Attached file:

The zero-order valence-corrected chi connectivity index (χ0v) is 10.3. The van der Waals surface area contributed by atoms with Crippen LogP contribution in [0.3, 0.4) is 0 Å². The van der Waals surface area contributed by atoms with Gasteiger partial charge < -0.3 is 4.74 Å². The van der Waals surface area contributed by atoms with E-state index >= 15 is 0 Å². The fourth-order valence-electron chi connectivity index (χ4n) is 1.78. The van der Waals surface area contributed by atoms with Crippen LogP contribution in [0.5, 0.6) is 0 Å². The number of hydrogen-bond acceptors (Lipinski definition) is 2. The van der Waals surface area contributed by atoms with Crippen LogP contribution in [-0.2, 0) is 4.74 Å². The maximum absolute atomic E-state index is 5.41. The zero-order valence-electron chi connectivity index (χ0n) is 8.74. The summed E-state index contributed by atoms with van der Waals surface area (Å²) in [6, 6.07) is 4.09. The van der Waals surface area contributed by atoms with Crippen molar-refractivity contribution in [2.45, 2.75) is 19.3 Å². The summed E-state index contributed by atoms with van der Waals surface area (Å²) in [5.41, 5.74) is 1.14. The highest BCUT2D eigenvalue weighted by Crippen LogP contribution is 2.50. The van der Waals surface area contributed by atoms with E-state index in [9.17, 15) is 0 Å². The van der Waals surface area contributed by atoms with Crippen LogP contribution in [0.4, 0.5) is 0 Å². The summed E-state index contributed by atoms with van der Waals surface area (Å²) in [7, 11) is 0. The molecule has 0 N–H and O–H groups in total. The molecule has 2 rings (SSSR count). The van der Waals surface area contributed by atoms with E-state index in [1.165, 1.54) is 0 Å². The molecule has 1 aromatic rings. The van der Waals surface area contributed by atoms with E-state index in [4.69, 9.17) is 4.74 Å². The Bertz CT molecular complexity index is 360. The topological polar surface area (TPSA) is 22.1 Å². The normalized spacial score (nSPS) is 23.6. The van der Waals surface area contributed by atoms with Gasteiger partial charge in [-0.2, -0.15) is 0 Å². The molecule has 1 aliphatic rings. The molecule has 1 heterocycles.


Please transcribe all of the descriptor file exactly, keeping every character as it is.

The zero-order valence-corrected chi connectivity index (χ0v) is 10.3. The van der Waals surface area contributed by atoms with Crippen LogP contribution in [0.3, 0.4) is 0 Å². The van der Waals surface area contributed by atoms with Gasteiger partial charge < -0.3 is 4.74 Å². The van der Waals surface area contributed by atoms with E-state index >= 15 is 0 Å². The fourth-order valence-electron chi connectivity index (χ4n) is 1.78. The van der Waals surface area contributed by atoms with Crippen LogP contribution in [0.5, 0.6) is 0 Å². The number of hydrogen-bond acceptors (Lipinski definition) is 2. The van der Waals surface area contributed by atoms with Crippen LogP contribution in [-0.2, 0) is 4.74 Å². The maximum absolute atomic E-state index is 5.41. The zero-order valence-electron chi connectivity index (χ0n) is 8.74. The summed E-state index contributed by atoms with van der Waals surface area (Å²) in [6, 6.07) is 4.09. The van der Waals surface area contributed by atoms with Crippen molar-refractivity contribution in [2.45, 2.75) is 19.3 Å². The summed E-state index contributed by atoms with van der Waals surface area (Å²) in [5.41, 5.74) is 1.14. The highest BCUT2D eigenvalue weighted by Crippen LogP contribution is 2.50. The van der Waals surface area contributed by atoms with E-state index in [9.17, 15) is 0 Å². The van der Waals surface area contributed by atoms with Crippen LogP contribution in [0.4, 0.5) is 0 Å². The summed E-state index contributed by atoms with van der Waals surface area (Å²) in [7, 11) is 0. The molecule has 0 N–H and O–H groups in total. The molecule has 2 rings (SSSR count). The van der Waals surface area contributed by atoms with E-state index in [1.165, 1.54) is 0 Å². The molecule has 1 aromatic rings. The van der Waals surface area contributed by atoms with E-state index in [4.69, 9.17) is 4.74 Å². The Bertz CT molecular complexity index is 360. The topological polar surface area (TPSA) is 22.1 Å². The normalized spacial score (nSPS) is 23.6. The van der Waals surface area contributed by atoms with Gasteiger partial charge in [-0.2, -0.15) is 0 Å². The molecule has 1 aliphatic rings. The molecule has 1 heterocycles.